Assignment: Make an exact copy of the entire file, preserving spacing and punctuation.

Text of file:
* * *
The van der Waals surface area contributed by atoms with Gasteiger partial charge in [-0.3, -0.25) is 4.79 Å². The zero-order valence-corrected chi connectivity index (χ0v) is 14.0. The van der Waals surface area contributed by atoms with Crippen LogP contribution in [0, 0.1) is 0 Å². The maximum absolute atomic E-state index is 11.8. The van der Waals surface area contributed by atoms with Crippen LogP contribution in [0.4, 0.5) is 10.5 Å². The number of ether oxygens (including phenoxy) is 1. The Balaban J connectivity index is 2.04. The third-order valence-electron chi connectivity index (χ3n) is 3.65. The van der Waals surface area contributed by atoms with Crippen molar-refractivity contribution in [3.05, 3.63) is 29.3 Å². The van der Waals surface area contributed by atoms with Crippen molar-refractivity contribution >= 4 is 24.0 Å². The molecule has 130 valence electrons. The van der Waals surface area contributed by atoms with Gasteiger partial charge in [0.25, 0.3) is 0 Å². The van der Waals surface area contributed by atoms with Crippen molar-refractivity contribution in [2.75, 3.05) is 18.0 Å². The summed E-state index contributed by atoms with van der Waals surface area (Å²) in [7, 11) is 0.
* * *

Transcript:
The van der Waals surface area contributed by atoms with Gasteiger partial charge in [-0.3, -0.25) is 4.79 Å². The zero-order valence-corrected chi connectivity index (χ0v) is 14.0. The van der Waals surface area contributed by atoms with Crippen LogP contribution in [0, 0.1) is 0 Å². The maximum absolute atomic E-state index is 11.8. The van der Waals surface area contributed by atoms with Crippen LogP contribution in [0.4, 0.5) is 10.5 Å². The number of ether oxygens (including phenoxy) is 1. The Balaban J connectivity index is 2.04. The third-order valence-electron chi connectivity index (χ3n) is 3.65. The van der Waals surface area contributed by atoms with Crippen molar-refractivity contribution in [3.05, 3.63) is 29.3 Å². The van der Waals surface area contributed by atoms with Crippen molar-refractivity contribution >= 4 is 24.0 Å². The molecule has 130 valence electrons. The van der Waals surface area contributed by atoms with Gasteiger partial charge in [0.25, 0.3) is 0 Å². The van der Waals surface area contributed by atoms with Crippen molar-refractivity contribution in [2.75, 3.05) is 18.0 Å². The summed E-state index contributed by atoms with van der Waals surface area (Å²) in [7, 11) is 0.